Catholics of the future will rise up and condemn the complacent, complicit Catholics of today, and we deserve every word of condemnation that they will utter.

We are enshrouded in darkness, which is deepening. We are NOT "enlightened."

Gene said...

PS Did I mention that Augustine was a Calvinist?

DJR said...

Fr. Michael J. Kavanaugh said... We have not been "commanded" to do violence. Neither are we taught that violence is "justified."

Even in the "Just War Theory," the Church clearly teaches that violence, if used, must be as limited a possible. And attacking non-combatant populations can never be morally correct.


Father, in your opinion, if, all of a sudden, several thousand people took up arms and started slaughtering Jewish people everywhere in our country, and it was on such a basis that government authorities could not control it, would Catholics be "justified" in taking up arms and using "violence" to protect their Jewish neighbors?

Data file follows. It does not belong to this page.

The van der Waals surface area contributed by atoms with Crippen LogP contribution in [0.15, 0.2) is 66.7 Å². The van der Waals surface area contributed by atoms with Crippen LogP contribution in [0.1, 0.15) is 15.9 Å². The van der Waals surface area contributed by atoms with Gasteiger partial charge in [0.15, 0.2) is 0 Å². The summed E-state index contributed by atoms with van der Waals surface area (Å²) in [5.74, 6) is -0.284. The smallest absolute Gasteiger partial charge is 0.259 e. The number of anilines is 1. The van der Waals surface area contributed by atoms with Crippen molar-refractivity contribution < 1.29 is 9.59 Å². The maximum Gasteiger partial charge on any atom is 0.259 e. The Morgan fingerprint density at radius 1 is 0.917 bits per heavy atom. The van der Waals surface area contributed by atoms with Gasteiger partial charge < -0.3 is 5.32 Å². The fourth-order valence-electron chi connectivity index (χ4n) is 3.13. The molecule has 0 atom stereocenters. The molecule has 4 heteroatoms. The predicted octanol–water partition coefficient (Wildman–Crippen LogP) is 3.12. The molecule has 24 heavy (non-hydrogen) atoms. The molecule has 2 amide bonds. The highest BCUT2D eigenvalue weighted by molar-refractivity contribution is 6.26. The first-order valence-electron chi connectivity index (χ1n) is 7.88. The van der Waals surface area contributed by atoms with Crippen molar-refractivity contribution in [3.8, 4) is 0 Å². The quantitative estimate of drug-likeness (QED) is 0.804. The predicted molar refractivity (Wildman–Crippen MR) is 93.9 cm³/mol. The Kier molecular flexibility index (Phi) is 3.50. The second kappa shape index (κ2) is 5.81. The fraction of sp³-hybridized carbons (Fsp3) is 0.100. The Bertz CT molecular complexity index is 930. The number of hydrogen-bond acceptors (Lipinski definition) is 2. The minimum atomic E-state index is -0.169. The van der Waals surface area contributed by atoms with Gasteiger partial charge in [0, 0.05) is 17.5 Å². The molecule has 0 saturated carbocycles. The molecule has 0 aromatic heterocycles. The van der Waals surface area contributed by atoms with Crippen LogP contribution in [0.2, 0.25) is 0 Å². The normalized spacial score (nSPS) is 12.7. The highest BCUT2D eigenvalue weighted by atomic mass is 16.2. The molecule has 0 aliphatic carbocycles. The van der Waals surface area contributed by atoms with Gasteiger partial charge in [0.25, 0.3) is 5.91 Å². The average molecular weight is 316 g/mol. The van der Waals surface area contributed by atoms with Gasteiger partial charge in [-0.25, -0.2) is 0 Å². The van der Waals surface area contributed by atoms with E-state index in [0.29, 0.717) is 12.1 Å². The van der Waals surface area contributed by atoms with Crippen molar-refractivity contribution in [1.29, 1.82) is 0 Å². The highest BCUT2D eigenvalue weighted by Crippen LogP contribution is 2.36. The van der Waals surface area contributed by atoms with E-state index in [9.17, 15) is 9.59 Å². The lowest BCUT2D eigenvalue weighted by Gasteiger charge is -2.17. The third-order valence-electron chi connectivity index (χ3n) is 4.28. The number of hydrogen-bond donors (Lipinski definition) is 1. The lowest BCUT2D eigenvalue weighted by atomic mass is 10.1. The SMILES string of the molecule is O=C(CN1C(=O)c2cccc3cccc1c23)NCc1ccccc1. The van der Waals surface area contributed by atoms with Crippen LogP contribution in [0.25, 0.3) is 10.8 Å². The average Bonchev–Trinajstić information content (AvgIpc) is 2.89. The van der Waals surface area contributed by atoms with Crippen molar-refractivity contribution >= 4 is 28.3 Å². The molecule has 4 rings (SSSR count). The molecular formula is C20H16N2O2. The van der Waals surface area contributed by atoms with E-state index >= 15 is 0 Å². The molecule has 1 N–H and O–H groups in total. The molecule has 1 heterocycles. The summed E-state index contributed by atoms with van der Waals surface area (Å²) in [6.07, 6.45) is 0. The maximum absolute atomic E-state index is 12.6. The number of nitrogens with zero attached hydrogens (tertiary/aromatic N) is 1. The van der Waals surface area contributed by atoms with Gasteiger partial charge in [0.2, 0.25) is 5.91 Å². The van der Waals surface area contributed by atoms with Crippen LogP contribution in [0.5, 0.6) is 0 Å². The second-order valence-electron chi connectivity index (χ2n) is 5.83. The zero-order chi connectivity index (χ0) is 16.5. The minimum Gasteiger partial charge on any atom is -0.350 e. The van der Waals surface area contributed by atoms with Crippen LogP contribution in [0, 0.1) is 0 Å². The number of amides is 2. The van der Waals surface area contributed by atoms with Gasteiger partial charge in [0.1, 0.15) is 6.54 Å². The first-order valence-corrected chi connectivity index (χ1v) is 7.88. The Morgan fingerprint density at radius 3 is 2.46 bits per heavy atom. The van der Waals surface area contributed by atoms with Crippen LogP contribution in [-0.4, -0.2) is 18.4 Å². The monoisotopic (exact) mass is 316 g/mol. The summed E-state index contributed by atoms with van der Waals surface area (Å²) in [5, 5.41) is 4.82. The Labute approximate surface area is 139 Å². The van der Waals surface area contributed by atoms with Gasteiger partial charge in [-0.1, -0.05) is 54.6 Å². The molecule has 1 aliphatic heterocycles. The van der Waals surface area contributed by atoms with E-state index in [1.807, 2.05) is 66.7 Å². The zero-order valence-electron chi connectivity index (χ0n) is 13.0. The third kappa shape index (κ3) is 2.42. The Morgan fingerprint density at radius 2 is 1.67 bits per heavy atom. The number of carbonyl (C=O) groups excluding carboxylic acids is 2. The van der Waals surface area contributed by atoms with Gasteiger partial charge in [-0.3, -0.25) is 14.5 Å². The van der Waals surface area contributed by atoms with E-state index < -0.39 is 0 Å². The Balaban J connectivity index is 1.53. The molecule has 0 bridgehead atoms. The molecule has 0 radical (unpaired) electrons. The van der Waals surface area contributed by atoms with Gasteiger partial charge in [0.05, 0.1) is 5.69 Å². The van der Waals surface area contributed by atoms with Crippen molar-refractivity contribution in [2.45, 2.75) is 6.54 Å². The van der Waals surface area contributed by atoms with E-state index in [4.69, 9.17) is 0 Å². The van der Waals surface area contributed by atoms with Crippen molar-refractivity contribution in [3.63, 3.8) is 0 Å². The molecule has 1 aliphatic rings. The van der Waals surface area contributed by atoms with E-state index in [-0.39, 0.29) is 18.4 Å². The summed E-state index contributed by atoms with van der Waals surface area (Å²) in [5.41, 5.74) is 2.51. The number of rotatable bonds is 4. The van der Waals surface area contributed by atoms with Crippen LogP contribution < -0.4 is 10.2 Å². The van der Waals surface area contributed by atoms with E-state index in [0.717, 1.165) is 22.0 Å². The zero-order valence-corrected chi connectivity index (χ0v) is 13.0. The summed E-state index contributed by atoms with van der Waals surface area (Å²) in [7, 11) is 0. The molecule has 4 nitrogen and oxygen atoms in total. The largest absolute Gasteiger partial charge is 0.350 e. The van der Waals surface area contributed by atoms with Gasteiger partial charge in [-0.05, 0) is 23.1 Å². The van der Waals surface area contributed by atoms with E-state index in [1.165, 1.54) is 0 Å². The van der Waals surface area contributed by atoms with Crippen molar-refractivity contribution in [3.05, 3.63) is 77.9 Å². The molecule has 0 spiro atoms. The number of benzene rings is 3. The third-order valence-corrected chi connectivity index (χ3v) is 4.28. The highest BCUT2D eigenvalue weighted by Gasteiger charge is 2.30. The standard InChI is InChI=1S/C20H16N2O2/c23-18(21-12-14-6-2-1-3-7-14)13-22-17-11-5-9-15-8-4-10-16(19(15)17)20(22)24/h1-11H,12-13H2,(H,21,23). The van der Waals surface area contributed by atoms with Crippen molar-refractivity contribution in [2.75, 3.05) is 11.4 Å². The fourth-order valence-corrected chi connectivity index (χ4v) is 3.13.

If your answer is no, can you explain?

If your answer is yes, can you explain why we sit back and permit that very scenario to happen daily in our country, where tens of millions of babies are slaughtered while we drink our coffee and read our online news?

Gene said...

DJR, Kavanaugh has his own hermeneutic, totally unrelated to NT theology or Scriptural exegesis. It is hard not to respond to him...it is sort of like a train wreck you cannot stop watching in spite of the horror. But, we are only reinforcing his need for an antagonist and his mindless perseveration of points on which he has been shown to be wrong. But, it is fun...sort of like poking a possum and watching him hiss. LOL!